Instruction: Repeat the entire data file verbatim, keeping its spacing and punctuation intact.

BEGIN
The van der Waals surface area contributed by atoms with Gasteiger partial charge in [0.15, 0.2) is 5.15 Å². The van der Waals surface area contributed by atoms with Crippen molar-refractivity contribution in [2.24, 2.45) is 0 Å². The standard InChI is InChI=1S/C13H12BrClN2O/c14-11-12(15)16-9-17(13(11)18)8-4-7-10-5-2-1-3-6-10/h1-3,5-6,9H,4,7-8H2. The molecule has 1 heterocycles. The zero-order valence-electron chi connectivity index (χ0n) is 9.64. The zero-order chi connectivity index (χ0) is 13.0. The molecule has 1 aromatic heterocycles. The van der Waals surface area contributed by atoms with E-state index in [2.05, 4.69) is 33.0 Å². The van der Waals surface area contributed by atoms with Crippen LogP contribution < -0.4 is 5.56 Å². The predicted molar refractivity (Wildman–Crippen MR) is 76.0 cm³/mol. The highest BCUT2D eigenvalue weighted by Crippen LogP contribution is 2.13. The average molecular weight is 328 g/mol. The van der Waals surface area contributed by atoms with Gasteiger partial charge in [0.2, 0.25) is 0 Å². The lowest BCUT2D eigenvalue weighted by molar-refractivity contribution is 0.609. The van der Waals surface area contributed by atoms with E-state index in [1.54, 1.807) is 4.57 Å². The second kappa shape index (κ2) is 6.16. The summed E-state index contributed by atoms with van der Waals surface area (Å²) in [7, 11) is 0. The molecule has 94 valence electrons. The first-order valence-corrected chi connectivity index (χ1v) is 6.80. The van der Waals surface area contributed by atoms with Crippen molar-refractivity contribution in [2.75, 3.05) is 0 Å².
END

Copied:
The van der Waals surface area contributed by atoms with Gasteiger partial charge in [0.15, 0.2) is 5.15 Å². The van der Waals surface area contributed by atoms with Crippen molar-refractivity contribution in [2.24, 2.45) is 0 Å². The standard InChI is InChI=1S/C13H12BrClN2O/c14-11-12(15)16-9-17(13(11)18)8-4-7-10-5-2-1-3-6-10/h1-3,5-6,9H,4,7-8H2. The molecule has 1 heterocycles. The zero-order valence-electron chi connectivity index (χ0n) is 9.64. The zero-order chi connectivity index (χ0) is 13.0. The molecule has 1 aromatic heterocycles. The van der Waals surface area contributed by atoms with E-state index in [2.05, 4.69) is 33.0 Å². The van der Waals surface area contributed by atoms with Crippen LogP contribution < -0.4 is 5.56 Å². The predicted molar refractivity (Wildman–Crippen MR) is 76.0 cm³/mol. The highest BCUT2D eigenvalue weighted by Crippen LogP contribution is 2.13. The average molecular weight is 328 g/mol. The van der Waals surface area contributed by atoms with Gasteiger partial charge in [0.2, 0.25) is 0 Å². The lowest BCUT2D eigenvalue weighted by molar-refractivity contribution is 0.609. The van der Waals surface area contributed by atoms with E-state index in [1.54, 1.807) is 4.57 Å². The second kappa shape index (κ2) is 6.16. The summed E-state index contributed by atoms with van der Waals surface area (Å²) in [7, 11) is 0. The molecule has 94 valence electrons. The first-order valence-corrected chi connectivity index (χ1v) is 6.80. The van der Waals surface area contributed by atoms with Crippen molar-refractivity contribution in [2.75, 3.05) is 0 Å².